Nursing Without BoundariesUniversity of Miami nursing students traveled to Chile to experience transcultural nursing firsthand.
While South Florida boasts a vibrant mix of cultures and languages, there's nothing that equals the experience of studying abroad and immersing yourself in another country's traditions and daily way of life. That's one of the reasons the School of Nursing and Health Studies offers an international mini-mester program.
"It's eye-opening to expose students to health care practice under a system that lacks the vast economical resources we often take for granted in the United States," says program director Vivian Fajardo, Ph.D., A.R.N.P. "One-seventh of the U.S. economy- the largest in the world-is devoted to health care," she adds.
This past January,students applied their skills and gained an international perspective on nursing care by visiting naval and community hospitals during three weeks in Chile. The lessons learned often transform students' perspectives of health care and nursing.
University of Miami students who participated in the recent trip agree. Eric Joseph Rosario, who will graduate in May and hopes to go into either surgery or an area of nursing that will benefit from his computer background, says he now appreciates "how we provide health care in the United States. We have more governing bodies and more protection for patients and nurses, as well as more technology." For example, Rosario says that while it's standard in the U.S. to use new tools for each surgical procedure, in Latin America such expensive resources are reused.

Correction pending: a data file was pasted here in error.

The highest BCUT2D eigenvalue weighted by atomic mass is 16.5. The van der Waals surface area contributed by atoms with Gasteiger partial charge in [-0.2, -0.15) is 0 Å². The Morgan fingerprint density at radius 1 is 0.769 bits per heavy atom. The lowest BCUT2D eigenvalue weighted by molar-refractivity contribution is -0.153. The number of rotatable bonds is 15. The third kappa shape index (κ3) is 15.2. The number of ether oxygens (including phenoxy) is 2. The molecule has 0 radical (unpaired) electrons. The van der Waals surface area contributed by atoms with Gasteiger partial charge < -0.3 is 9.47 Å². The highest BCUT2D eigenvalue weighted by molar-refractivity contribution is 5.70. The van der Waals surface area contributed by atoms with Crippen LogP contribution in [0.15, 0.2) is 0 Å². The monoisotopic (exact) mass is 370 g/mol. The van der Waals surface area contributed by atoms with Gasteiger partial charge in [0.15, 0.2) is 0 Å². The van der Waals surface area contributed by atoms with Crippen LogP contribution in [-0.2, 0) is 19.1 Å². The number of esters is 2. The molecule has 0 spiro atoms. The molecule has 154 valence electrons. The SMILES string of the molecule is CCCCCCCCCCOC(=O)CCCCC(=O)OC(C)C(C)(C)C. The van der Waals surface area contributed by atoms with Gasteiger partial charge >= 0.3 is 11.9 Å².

At the same time, students saw how such resourcefulness could be an asset. It taught nursing student Jeanette Marrero, who went on the trip to experience nursing outside of the United States, that "you don't have to have the best and most-recent technology in order to provide successful, effective care." She notes, "We have it easier because of technology. They have to be more inventive." Fajardo adds that in countries that have limited resources, "Patient care really depends on clinical assessment to guide practice-not costly diagnostic evaluations, which sometimes replace the basic clinical picture of the patient."
The experience,says Fajardo,who is already receiving inquiries about the next trip,provides students with knowledge and new skills that have direct clinical applications and will undoubtedly impact their future nursing practice.
"Our students established relationships with Chilean nursing students and instructors that helped them recognize that nursing is a profession without boundaries," says Fajardo.
Marrero says the experience was truly an international exchange of nursing knowledge. "I think they were just as intrigued with us as we were of them. We learned so much from each other."